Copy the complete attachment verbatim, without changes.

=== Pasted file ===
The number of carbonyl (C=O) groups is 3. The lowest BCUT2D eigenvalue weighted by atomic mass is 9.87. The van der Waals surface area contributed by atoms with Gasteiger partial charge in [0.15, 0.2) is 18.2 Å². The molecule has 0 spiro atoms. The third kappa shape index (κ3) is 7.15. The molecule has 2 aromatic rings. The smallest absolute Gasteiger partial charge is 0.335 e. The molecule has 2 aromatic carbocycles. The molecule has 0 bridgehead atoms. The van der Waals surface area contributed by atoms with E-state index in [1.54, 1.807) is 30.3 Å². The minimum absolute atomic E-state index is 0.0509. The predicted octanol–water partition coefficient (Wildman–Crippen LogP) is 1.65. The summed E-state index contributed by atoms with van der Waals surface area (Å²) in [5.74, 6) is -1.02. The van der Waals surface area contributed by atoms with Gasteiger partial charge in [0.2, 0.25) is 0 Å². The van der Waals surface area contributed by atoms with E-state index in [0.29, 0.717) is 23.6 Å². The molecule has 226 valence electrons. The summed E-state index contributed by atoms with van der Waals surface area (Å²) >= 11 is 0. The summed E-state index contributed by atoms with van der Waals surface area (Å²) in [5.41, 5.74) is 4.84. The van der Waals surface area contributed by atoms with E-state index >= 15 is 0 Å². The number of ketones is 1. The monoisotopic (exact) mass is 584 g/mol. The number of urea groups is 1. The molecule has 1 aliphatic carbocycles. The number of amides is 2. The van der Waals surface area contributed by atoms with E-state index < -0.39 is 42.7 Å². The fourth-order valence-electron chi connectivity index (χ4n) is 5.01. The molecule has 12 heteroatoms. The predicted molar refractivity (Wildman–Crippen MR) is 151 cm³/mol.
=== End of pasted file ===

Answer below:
The number of carbonyl (C=O) groups is 3. The lowest BCUT2D eigenvalue weighted by atomic mass is 9.87. The van der Waals surface area contributed by atoms with Gasteiger partial charge in [0.15, 0.2) is 18.2 Å². The molecule has 0 spiro atoms. The third kappa shape index (κ3) is 7.15. The molecule has 2 aromatic rings. The smallest absolute Gasteiger partial charge is 0.335 e. The molecule has 2 aromatic carbocycles. The molecule has 0 bridgehead atoms. The van der Waals surface area contributed by atoms with E-state index in [1.54, 1.807) is 30.3 Å². The minimum absolute atomic E-state index is 0.0509. The predicted octanol–water partition coefficient (Wildman–Crippen LogP) is 1.65. The summed E-state index contributed by atoms with van der Waals surface area (Å²) in [5.74, 6) is -1.02. The van der Waals surface area contributed by atoms with Gasteiger partial charge in [0.2, 0.25) is 0 Å². The van der Waals surface area contributed by atoms with E-state index in [0.29, 0.717) is 23.6 Å². The molecule has 226 valence electrons. The summed E-state index contributed by atoms with van der Waals surface area (Å²) >= 11 is 0. The summed E-state index contributed by atoms with van der Waals surface area (Å²) in [5.41, 5.74) is 4.84. The van der Waals surface area contributed by atoms with E-state index >= 15 is 0 Å². The number of ketones is 1. The monoisotopic (exact) mass is 584 g/mol. The number of urea groups is 1. The molecule has 1 aliphatic carbocycles. The number of amides is 2. The van der Waals surface area contributed by atoms with E-state index < -0.39 is 42.7 Å². The fourth-order valence-electron chi connectivity index (χ4n) is 5.01. The molecule has 12 heteroatoms. The predicted molar refractivity (Wildman–Crippen MR) is 151 cm³/mol.